The Invention of Hugo Cabret, by Martin Scorsese, what did the critics say at its premiere?

The Invention of Hugo Cabret – 94%, also known simply as ‘Hugo’, is a film that premiered on November 23, 2011, under the direction of Martin Scorsese, who this time opted for the use of a 3D format, a situation without precedent in his career as director. Scorsese is best known for his gangster films, thanks to the popularity of Good Boys – 96%, Casino – 80% or The Irishman – 100%; However, the director has shown that he is not only capable of following the same formula, but also proves his versatility in various films such as the musical New York, New York – 67%, The Age of Innocence – 80%, The Sinister Island – 68%, The Wolf Of Wall Street – 78% and finally, The Invention of Hugo Cabret, which was universally acclaimed by critics, and despite being different from any other work by the director, for many is considered one of his best works.

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The feature film is based on the book The invention of Hugo Cabret, written by Brian Selznick, and starred Asa Butterfield, Chloë Grace Moretz, Ben Kingsley, Sacha Baron Cohen, Ray Winstone, Emily Mortimer and Jude Law; the script was in charge Selznick (the author of the book) in collaboration with John Logan. The film’s success among critics was wide, as in 2012 it was nominated for eleven Academy Awards, of which it won five. At the box office it was not very popular, however, time has allowed it to amass good reviews and become a recognized work.

The film tells the story of Hugo Cabret, a 12-year-old boy who lives with his father, an attentive and affectionate man, a master watchmaker in Paris in the 1930s. He constantly takes Hugo to the cinema, and adores Georges Méliès films , the best filmmaker of his time. Hugo’s father dies in a fire in a museum and this is under the care of his uncle, an alcoholic watchmaker, responsible for maintaining clocks in a Paris train station.

After this, Hugo lives hidden between the walls of the station, so as not to be taken to the orphanage, stealing food and adjusting clocks, in addition, he steals mechanical parts from said place, with the dream of repairing an old and damaged automaton that his father left him. There he meets Isabelle, who offers to help him and together they live a beautiful and magical adventure, which invites the viewer to dream.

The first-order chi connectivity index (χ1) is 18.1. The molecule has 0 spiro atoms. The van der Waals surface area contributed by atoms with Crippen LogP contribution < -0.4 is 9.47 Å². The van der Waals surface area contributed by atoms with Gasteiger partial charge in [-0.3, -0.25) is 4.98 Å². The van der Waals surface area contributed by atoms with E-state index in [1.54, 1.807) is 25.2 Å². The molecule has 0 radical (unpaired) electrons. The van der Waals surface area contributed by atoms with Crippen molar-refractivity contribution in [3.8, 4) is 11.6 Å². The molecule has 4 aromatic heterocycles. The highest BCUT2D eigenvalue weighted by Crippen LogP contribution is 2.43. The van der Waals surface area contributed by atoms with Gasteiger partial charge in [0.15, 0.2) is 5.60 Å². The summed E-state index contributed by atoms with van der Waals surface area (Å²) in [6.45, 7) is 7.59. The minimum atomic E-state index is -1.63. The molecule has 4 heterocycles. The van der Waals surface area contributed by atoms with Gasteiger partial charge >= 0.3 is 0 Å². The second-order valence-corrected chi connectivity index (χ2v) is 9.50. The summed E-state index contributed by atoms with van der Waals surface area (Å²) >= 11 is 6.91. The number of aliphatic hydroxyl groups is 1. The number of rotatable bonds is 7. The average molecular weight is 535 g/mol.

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During its premiere, and afterwards as well, the reviews have been largely positive, praising the director’s narrative talent and the way in which the main message of the story is carried to the public. Although the use of 3D is questioned, it is also deeply appreciated, as it adds a unique touch to the story. Next, we share what the critic of this film has said:

Yasser Medina from Cinema fans:

‘Hugo’ is the new sublime work of this master, especially intended for lovers of the seventh art who yearn to light the wick of the magic wand of the cinema of the past.

Micheal compton from Bowling Green Daily News:

I’m not a fan of 3D movies in general, but ‘Hugo’ takes full advantage of this technology, creating a storybook-like world full of layers and textures. That alone is enough to make Hugo something worth watching, but the movie is so much more.

Roger Ebert of Chicago Sun-Times:

‘Hugo’ is totally different from any other of the works of Martin Scorsese, and yet possibly the closest to his heart: a big-budget production, in 3D, and in some respects, a mirror that reflects his own life. We feel that a great artist has been given all the authority, tools and resources that are needed to create a film that is about movies.

Lisa Schwarzbaum of Entertainment Weekly:

Exquisite adaptation of Brian Selznick’s magical and award-winning children’s book, The Invention of Hugo Cabret.

David Keyes from Cinemaphile.org:

A beautiful, moving and beloved love letter to the very cinema from which it is born, and a celebration of the youthful curiosity that is hidden in all, yes, even those of us who fell into the cynicism of adult thinking.

Justin Craig from FoxNews.com:

‘Hugo’ is a magical cinematic experience and a masterpiece so unlike anything Scorsese has done before. Captivating and original, it is the director’s most humane film yet.

Erick Weber from NECN:

A brilliant triumph that may remind you why our hearts leap when the lights go out in the cinema.

Jeff Beck from Examiner.com:

Scorsese He is a master storyteller and one of the best directors out there today. You don’t need something like 3D to prove it. His films speak for themselves and ‘Hugo’ is no exception.

John J. Puccio of Movie Metropolis:

He not only pays tribute to the splendors of cinema by talking about them, but by showing them. It is a film for movie lovers of all ages.

Matt Glasby of Flicks.co.nz:

It is not an adventure, but a tribute of love to all things broken and to those who would fix them.

Thomas Caldwell of Cinema Autopsy:

In ‘Hugo’, Scorsese Not only does it tell an important story about the early days of cinema, it offers a film that is a passionate and compelling reminder of the essential role that art and imagination must play in our lives.

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Helen Hernandez is our best writer. Helen writes about social news and celebrity gossip. She loves watching movies since childhood. Email: Helen@oicanadian.com Phone : +1 281-333-2229

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